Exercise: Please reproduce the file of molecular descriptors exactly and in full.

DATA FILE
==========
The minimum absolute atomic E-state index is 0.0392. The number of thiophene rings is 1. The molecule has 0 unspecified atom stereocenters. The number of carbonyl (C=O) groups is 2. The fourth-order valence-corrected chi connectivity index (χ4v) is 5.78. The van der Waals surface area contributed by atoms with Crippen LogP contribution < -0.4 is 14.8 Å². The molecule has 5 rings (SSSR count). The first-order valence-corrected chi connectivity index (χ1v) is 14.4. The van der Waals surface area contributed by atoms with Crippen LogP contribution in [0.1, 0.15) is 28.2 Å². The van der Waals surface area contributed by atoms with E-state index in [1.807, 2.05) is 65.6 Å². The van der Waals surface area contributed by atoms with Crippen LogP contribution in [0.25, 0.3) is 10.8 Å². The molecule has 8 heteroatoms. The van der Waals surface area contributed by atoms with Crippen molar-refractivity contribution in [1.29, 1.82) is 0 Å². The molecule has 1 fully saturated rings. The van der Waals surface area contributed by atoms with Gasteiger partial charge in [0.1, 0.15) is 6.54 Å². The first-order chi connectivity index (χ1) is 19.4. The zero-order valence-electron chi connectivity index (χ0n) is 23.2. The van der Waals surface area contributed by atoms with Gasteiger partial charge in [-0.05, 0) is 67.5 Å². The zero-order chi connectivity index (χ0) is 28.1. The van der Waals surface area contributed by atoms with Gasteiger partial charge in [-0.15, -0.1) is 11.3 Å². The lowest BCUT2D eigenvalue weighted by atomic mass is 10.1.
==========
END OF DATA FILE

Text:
The minimum absolute atomic E-state index is 0.0392. The number of thiophene rings is 1. The molecule has 0 unspecified atom stereocenters. The number of carbonyl (C=O) groups is 2. The fourth-order valence-corrected chi connectivity index (χ4v) is 5.78. The van der Waals surface area contributed by atoms with Crippen LogP contribution < -0.4 is 14.8 Å². The molecule has 5 rings (SSSR count). The first-order valence-corrected chi connectivity index (χ1v) is 14.4. The van der Waals surface area contributed by atoms with Crippen LogP contribution in [0.1, 0.15) is 28.2 Å². The van der Waals surface area contributed by atoms with E-state index in [1.807, 2.05) is 65.6 Å². The van der Waals surface area contributed by atoms with Crippen LogP contribution in [0.25, 0.3) is 10.8 Å². The molecule has 8 heteroatoms. The van der Waals surface area contributed by atoms with Crippen molar-refractivity contribution in [1.29, 1.82) is 0 Å². The molecule has 1 fully saturated rings. The van der Waals surface area contributed by atoms with Gasteiger partial charge in [0.1, 0.15) is 6.54 Å². The first-order chi connectivity index (χ1) is 19.4. The zero-order valence-electron chi connectivity index (χ0n) is 23.2. The van der Waals surface area contributed by atoms with Gasteiger partial charge in [-0.05, 0) is 67.5 Å². The zero-order chi connectivity index (χ0) is 28.1. The van der Waals surface area contributed by atoms with Gasteiger partial charge in [-0.15, -0.1) is 11.3 Å². The lowest BCUT2D eigenvalue weighted by atomic mass is 10.1.